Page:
Case against local pharmacy in overdose death will move forward

Supreme Court rejects defence argument

By Lois Ann Dort    

CANSO – On June 16, 2016 Bernice Bond of Canso died at St. Martha's Regional Hospital in Antigonish after being admitted on May 24, 2016. The medical examiner's report cited the cause of death as “acute overdose of medication”, namely Methotrexate. A month after that report was released, and six months after 90-year-old Mrs. Bond's passing, her son Carlton Bond retained a lawyer and started civil proceedings against the pharmacist who prescribed the Methotrexate, Alexandra Willson, her unnamed assistant (referred to as John/Jane Doe in court documents) and Canso Pharmacy Ltd. under the Fatal Injuries Act.

Counsel for the defendants' challenged the case in the Supreme Court of Nova Scotia upon the grounds that the legal proceeding would have had to be started within one year from when the service was rendered (May 3, 2016), according to section 76 of the Nova Scotia Pharmacy Act.

On Monday, November 19 Justice Joshua M. Arnold ruled that the case against the defendants could proceed. In his decision he wrote, “The result of allowing the Pharmacy Act limitation period to stand would be to deprive the plaintiff of a strong claim due to a short delay in commencing the proceeding, while there is no persuasive evidence of any prejudice to the defendants from allowing the claim to proceed. The limitation period proscribed by the Fatal Injuries Act applies and therefore, the limitation period prescribed in the Pharmacy Act is irrelevant... the limitation defence is disallowed.”

The court ruling issued last week also gave an outline of the history of the case as follows, based on the affidavits and the pleadings, “Before dispensing the prescription, Willson, the defendant pharmacist, found that John/Jane Doe, the unidentified defendant pharmacy assistant, had prepared an incorrect dosage of Methotrexate. The pharmacist assistant packaged the Methotrexate to be taken once daily each week instead of once per week as prescribed. The pharmacist directed the assistant to remove the extra tablets, but did not check the compliance packages before dispensing them. The assistant had again left excessive tablets in the compliance packages.”

Raymond Wagner, lawyer for the Bond family, spoke to The Journal last Thursday about the case. “The problem that arose was that under the Pharmacy Act there is a provision that says to start an action against a pharmacist within one year of the date of the prescription...Under the Fatal Injuries Act it is one year from the date of death. We started and action within one year of the date of death but over the one year from the date of prescription because, as we know, there's a period of time that Mrs. Bond took the medication and then was hospitalized for almost a month before she passed away. There was a difference between those two time limits so the question became: which time limitation should apply? We argued it should be based on the Fatal Injuries Act.” And the court agreed.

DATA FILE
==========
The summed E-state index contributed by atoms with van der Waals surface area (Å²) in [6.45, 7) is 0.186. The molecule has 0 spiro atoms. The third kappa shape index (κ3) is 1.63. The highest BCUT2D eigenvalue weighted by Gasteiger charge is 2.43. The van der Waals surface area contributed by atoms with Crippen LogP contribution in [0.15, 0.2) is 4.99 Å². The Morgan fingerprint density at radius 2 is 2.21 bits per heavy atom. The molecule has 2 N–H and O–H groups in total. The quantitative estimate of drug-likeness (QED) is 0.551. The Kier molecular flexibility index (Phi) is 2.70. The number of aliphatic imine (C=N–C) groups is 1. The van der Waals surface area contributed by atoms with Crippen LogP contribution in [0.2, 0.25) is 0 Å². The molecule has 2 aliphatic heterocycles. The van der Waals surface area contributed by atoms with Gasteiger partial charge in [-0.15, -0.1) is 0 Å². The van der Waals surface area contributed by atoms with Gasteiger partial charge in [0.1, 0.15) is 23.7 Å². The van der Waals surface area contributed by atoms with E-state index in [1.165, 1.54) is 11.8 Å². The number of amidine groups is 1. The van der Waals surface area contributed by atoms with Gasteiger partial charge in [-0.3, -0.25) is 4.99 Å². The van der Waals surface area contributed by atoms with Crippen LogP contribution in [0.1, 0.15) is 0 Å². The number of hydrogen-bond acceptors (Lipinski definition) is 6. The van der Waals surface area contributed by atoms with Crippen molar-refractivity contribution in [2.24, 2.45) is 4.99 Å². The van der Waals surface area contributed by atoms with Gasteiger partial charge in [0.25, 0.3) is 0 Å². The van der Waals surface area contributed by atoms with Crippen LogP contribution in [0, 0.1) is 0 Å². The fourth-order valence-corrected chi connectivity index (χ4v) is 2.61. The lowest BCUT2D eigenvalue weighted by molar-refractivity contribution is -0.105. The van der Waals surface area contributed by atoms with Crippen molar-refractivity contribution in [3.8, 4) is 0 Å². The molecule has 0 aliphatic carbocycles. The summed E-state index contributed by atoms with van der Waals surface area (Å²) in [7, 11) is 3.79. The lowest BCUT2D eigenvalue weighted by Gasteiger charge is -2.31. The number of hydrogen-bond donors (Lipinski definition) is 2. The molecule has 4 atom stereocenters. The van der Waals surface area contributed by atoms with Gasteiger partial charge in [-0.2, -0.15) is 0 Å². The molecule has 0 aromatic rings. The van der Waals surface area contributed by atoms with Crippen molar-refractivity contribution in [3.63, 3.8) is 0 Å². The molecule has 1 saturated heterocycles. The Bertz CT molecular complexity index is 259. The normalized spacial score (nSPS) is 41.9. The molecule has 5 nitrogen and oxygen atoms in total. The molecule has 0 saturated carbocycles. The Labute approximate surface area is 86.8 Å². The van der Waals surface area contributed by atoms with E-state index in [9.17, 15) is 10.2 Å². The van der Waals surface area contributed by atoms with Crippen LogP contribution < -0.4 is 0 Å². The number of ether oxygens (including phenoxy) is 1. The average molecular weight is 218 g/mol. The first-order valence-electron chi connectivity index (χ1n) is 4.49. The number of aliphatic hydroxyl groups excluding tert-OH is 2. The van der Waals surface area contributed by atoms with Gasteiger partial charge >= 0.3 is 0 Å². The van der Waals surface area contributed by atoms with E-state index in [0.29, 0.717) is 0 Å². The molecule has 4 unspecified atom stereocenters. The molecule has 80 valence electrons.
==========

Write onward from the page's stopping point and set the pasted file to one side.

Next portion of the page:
Wagner added that the defendants knew of the pending litigation prior to the expiration of the one year limitation under the Pharmacy Act. The court found the action “fair and equitable.”

In addition to trying this case, Wagner says he would like to see the limitation period amended with the current case as an argument for extending the Limitation of Actions Act to include fatal injury claims in Nova Scotia providing a two-year limitation period, as opposed to the one-year limitation currently in place for such claims.

“What the Bond family is very concerned about is that within one year, having to deal with the question of whether you have evidence to support an action, whether you can hire a lawyer, and whether a lawyer will actually pursue and be able to file a case within one year is very problematic. We all know that if you've lost a child, a parent or spouse...that first year every anniversary; Christmas, birthdays...are very traumatic days in the first year and you are focusing on healing and getting better and not questions about whether you should bring a civil action.”

The next steps could proceed down one of two tracks said Wagner. “We'll proceed with litigation. It could move to a settlement track or if it doesn't, we'll take this matter to trial.”

Wagner said that his client is looking for several outcomes from this action, number one being that “pharmacists take a lot more care when filling prescriptions. Because this was a filling error where a high dose of Methotrexate was given to Mrs. Bond that ultimately led to her death.”

There is also, Wagner said, an element of compensation for the client's loss of a mother, grandmother and great-grandmother. “She was very important to her family.”

And finally, the action advocates for all who have lost a loved one, to extend the Fatal Injuries Act limitation period. “So people have an opportunity to grieve without having to deal with such commercial things like starting an action, a piece of civil litigation, when you're still trying to get over the loss of your loved one.”

This matter is still before the court and no allegations have yet been proven in court.